Hurricane season 2024 forecast to be the most active ever. Get ready now. - Kay Bell, Don't Mess With Taxes. "My special Storm Warnings page on preparing for natural disasters has suggestions on how to get ready for hurricanes and other types of Mother Nature madness. Specifically, my post last August as that year’s hurricane season was heating up has details on financial and tax preparations, as well as the physical storm steps, including for your pets, that you need to take now."

"Funded" Research Precludes Engineering Firm from Taking Research Tax Credits - Parker Tax Pro Library. "The Eighth Circuit affirmed the Tax Court and held that a structural engineering firm was not entitled to tax credits for research expenses incurred in creating documents for certain building projects because the research was considered 'funded' within the meaning of Code Sec. 41(d)(4)(H)."

Related: Research & Development Tax Incentives


What’s Next For ERC Refund Claims Pending With The IRS? - Tom Cullinan, Forbes. "Unfortunately, I think the most likely IRS path for the near future is to issue some refunds, audit some claims and deny several more, with all of those numbers totaling in the tens of thousands. That will leave quite a lot of claims pending at the IRS. Nothing in the Internal Revenue Code requires the IRS to act on a refund claim within a prescribed time, although one company recently filed a lawsuit against the IRS asking the court to require the agency to 'resume processing new refund claims under the ERC,' which bears watching."


Crooked Preparer Corner

Justice Department Seeks to Shut Down Miami Tax Return Preparers and Their Tax Preparation Businesses - US Department of Justice (Defendant names omitted, emphasis added):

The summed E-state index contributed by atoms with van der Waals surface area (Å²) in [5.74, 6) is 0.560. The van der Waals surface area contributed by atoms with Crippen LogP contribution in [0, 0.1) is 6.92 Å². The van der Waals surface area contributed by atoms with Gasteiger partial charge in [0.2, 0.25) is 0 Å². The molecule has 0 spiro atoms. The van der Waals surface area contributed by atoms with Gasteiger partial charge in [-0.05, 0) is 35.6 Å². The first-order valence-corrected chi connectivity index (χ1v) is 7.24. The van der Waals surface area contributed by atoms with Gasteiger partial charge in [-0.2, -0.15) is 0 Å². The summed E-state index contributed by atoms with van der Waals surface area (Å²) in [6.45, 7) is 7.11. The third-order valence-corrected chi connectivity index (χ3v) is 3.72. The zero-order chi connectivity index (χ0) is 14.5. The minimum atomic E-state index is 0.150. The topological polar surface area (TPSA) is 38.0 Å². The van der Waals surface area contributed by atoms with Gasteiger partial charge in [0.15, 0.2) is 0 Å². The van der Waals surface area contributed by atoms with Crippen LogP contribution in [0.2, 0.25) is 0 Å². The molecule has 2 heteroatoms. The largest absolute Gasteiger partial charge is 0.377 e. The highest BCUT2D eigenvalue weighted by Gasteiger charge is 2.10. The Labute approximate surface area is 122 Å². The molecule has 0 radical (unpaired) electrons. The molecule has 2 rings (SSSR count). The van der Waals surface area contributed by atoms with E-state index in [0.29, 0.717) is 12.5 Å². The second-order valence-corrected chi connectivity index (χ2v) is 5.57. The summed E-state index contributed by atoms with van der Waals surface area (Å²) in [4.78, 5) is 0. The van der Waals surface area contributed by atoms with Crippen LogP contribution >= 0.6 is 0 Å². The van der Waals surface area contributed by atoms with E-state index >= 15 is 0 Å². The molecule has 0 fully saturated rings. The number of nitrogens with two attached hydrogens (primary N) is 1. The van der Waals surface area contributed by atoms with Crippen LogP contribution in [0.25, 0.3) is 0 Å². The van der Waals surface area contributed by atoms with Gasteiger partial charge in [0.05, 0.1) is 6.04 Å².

The Justice Department’s Tax Division filed a civil injunction suit today to permanently bar Defendants and their tax return preparation businesses... from preparing federal tax returns for others. The United States also seeks an order requiring the defendants to disgorge to the United States their ill-gotten preparation fees.

The complaint, filed in the U.S. District Court for the Southern District of Florida, alleges that Defendants, through their businesses, prepared and filed over 8,000 federal income tax returns for customers since at least 2018. According to the complaint, Defendants used a variety of schemes to claim false deductions and credits, including knowingly reporting fake or inflated business expenses and fraudulent losses from the supposed sale of personal investments and business property and fraudulently claiming various credits like the Residential Energy Credit and the American Opportunity Credit, all without customers’ knowledge. The complaint alleges Defendants hid their fraudulent activity by not identifying themselves as the return preparer, and instead listed another person as the return preparer or listed no one at all.

This case shows how taxpayers need to be careful in selecting preparers. Not signing returns is a red flag.

But the case also should act as a warning for policymakers. The tax law is a black box to most taxpayers. Adding new credits or breaks to an already overcomplicated personal income tax means little to most taxpayers, but it provides new tools for fraudsters, whose clients now have to pony up taxes that they may not have available cash to pay. 


What day is it?

It's National Snail Day! So slow it down a bit.

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About the Author(s)

Joe Kristan

Joe B. Kristan, CPA

After 38 years centered on tax consulting for closely held businesses and their owners, Joe is joining Eide Bailly's National Tax Office. Joe's responsibilities include communication, process improvement and training. He is a principal contributor to the Eide Bailly Tax News and Views blog, providing daily updates on tax reform and other tax news. Joe is a Certified Public Accountant and a member of the AICPA Tax Section and Iowa Society of Public Accountants.

Any opinions expressed or implied are those of the author and not necessarily those of Eide Bailly. Opinions found in linked items are those of the authors of the linked item, not of your bloggers or of Eide Bailly. “$” means link may be behind a paywall. Items here do not constitute tax advice.